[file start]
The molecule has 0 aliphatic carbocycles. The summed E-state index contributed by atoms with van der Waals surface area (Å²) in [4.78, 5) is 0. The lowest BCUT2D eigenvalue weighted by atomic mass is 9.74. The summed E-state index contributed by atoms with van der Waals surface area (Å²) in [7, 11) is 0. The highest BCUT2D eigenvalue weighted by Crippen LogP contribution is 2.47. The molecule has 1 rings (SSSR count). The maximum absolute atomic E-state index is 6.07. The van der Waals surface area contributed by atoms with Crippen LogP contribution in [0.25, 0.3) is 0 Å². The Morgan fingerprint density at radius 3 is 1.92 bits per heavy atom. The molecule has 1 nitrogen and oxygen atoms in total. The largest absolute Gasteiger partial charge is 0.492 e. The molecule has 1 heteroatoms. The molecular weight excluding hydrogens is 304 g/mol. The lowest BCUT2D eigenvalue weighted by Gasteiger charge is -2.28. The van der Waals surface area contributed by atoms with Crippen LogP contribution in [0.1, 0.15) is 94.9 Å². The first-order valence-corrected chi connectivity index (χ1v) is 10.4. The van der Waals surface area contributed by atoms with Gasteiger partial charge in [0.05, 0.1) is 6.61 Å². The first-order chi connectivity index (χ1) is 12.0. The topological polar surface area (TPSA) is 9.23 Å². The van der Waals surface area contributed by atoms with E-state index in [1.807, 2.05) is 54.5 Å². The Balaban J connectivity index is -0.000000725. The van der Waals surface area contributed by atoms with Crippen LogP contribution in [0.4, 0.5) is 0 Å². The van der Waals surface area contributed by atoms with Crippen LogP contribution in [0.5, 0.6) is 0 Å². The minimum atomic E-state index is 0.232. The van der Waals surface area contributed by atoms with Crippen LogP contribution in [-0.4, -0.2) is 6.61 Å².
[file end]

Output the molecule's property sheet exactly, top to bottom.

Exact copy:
The molecule has 0 aliphatic carbocycles. The summed E-state index contributed by atoms with van der Waals surface area (Å²) in [4.78, 5) is 0. The lowest BCUT2D eigenvalue weighted by atomic mass is 9.74. The summed E-state index contributed by atoms with van der Waals surface area (Å²) in [7, 11) is 0. The highest BCUT2D eigenvalue weighted by Crippen LogP contribution is 2.47. The molecule has 1 rings (SSSR count). The maximum absolute atomic E-state index is 6.07. The van der Waals surface area contributed by atoms with Crippen LogP contribution in [0.25, 0.3) is 0 Å². The Morgan fingerprint density at radius 3 is 1.92 bits per heavy atom. The molecule has 1 nitrogen and oxygen atoms in total. The largest absolute Gasteiger partial charge is 0.492 e. The molecule has 1 heteroatoms. The molecular weight excluding hydrogens is 304 g/mol. The lowest BCUT2D eigenvalue weighted by Gasteiger charge is -2.28. The van der Waals surface area contributed by atoms with Crippen LogP contribution in [0.1, 0.15) is 94.9 Å². The first-order valence-corrected chi connectivity index (χ1v) is 10.4. The van der Waals surface area contributed by atoms with Gasteiger partial charge in [0.05, 0.1) is 6.61 Å². The first-order chi connectivity index (χ1) is 12.0. The topological polar surface area (TPSA) is 9.23 Å². The van der Waals surface area contributed by atoms with E-state index in [1.807, 2.05) is 54.5 Å². The Balaban J connectivity index is -0.000000725. The van der Waals surface area contributed by atoms with Crippen LogP contribution in [0.4, 0.5) is 0 Å². The van der Waals surface area contributed by atoms with Crippen LogP contribution in [0.5, 0.6) is 0 Å². The minimum atomic E-state index is 0.232. The van der Waals surface area contributed by atoms with Crippen LogP contribution in [-0.4, -0.2) is 6.61 Å².